President Muhammadu Buhari Thursday in Abuja welcomed the exploratory interactions, between Nigerian biomedical scientists, officials of the Federal Ministry of Health and BioNTech company, to support the production of messenger RNA vaccines in Nigeria.
The President met with Mr. Holm Keller, the Executive Chairman of KENUP Foundation and representative of the CEO of BioNTech, the mRNA vaccine patent holder, in Africa.
The President expressed confidence that the interactions between the parties would be productive, leading to collaborations at many levels, from clinical trials to research and development of new vaccines and eventually support vaccine manufacturing facilities in the country.
‘‘We are impressed with the numerous possibilities said to be around the mRNA technology and hence seek cooperation with well-intentioned organizations, including yours, to build a strong bilateral partnership with your company and your affiliate bodies, as science gets closer to understanding the possibilities around successful mRNA technology.
‘‘We believe the mRNA technology will help solve other public health challenges too, especially those peculiar to our tropical environment.
‘‘As you conduct exploratory interactions with our scientists in the biomedical field and officials of the Ministry of Health, I look forward to receiving a commitment to expand collaboration to achieve our goal of developing capacities for Research & Development and manufacturing.’’
Recounting the vast inequalities in access to COVID-19 vaccines at the peak of the pandemic, President Buhari said Nigeria and many middle-income countries now appreciate the need for global decentralization and diversification of manufacturing capacity of items critical for public health security.
The President also used the occasion to highlight the many investment opportunities and potentials in the country, urging the Foundation and other prospective investors to pay ‘‘special attention’’ to Africa’s most populous country.
‘‘KENUP Foundation will find in Nigeria, a suitable research & development ecosystem, in terms of human resource expertise and endemic, deadly disease challenges that require research to help to end with new vaccines.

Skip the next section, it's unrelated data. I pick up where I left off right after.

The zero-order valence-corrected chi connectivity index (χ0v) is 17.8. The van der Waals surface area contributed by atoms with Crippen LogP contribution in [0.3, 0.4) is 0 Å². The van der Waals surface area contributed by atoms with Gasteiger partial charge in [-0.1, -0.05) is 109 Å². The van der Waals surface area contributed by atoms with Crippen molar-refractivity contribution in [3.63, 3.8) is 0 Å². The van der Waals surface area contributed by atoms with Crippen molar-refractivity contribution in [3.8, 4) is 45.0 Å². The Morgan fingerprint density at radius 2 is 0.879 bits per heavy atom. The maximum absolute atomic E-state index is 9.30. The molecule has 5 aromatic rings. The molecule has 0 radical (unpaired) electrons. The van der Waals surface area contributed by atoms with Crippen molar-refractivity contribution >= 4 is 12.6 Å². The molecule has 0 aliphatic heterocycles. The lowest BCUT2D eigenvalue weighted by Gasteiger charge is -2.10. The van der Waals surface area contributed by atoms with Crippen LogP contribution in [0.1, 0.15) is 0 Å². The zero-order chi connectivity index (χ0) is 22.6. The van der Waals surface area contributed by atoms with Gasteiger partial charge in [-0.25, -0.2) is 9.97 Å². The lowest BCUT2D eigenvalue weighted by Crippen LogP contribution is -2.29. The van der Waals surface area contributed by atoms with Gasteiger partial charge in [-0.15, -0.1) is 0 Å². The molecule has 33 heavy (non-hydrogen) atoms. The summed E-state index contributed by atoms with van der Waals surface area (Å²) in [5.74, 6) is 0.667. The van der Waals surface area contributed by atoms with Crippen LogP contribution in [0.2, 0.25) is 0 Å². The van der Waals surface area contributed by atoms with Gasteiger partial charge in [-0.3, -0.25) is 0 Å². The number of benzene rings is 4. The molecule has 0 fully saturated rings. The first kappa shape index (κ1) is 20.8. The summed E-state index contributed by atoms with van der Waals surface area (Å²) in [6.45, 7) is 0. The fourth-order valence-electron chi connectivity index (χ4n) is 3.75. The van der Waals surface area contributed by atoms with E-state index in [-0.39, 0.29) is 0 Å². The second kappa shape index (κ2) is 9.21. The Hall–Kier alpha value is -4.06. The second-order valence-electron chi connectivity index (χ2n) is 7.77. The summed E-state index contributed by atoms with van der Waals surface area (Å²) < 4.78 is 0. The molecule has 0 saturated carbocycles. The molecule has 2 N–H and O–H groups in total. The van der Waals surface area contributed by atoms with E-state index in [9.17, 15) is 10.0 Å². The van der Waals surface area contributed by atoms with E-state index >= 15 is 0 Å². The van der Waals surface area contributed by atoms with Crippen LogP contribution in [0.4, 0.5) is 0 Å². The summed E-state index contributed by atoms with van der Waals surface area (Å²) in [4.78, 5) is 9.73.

‘‘Our reputable scientific community has the capacity to engage with you meaningfully in all caliber of research and to add value to your joint effort.
‘‘Nigeria has a long tradition in vaccine manufacturing and laboratories for microbiological research, both in private and public facilities, and also for human and veterinary vaccine research, established over 80 years ago. You will find in Nigeria, biosafety Level 3 laboratories and ongoing initiatives with trusted partners to develop Level 4 capacity too.
‘‘We have a vibrant Health Ethics Research Council and our WHO Maturity Level 3 certified Regulatory body, National Agency for Food and Drug Administration and Control regulates vaccines, and have started the process to attain Maturity Level Four, that makes pharmaceutical products made in Nigeria, including vaccines, marketable abroad.
‘‘We invest significantly in health, education, in Research and Development and encourage discovery and partnership in joint ventures, such as with a private pharmaceutical company to begin routine vaccines manufacturing in-country.’’
President Buhari, who described Nigeria as the gateway to West African business and commerce, and the preferred destination for ECOWAS citizens in search of markets, added that Biovaccines Nigeria Limited, a Public Private Partnership company and other private companies are at varying stages of acquiring capacities for local manufacturing of vaccines.
Minister of Health, Dr Osagie Ehanire, said President Buhari has “passion for public health security, hence your receiving this team,” which he added was around to explore possibilities of collaboration in manufacture of new vaccines.
Mr Holm Keller described his organization as a public-benefit foundation dedicated to innovation in public health.
He said he was thrilled to learn of the great work President Buhari and his administration has done for Nigeria, “and the aim of our mission is to establish research partnerships, which would benefit Nigeria and Africa.
“We want to contribute to vaccine equity through manufacturing scheme suitable to the country. We are working on malaria, tuberculosis, HIV, monkeypox, and other vaccines, to be manufactured in Africa.”
Keller added that there was also the plan to find African personalized treatment for cancer, which is only available to the richest of the rich in some parts of the world.
“We want to change that, and are working on therapeutic vaccines that can stop the growth of tumors. We want it to be available globally, and not just in wealthy countries. We want to explore opportunities in this domain, and support your good work.”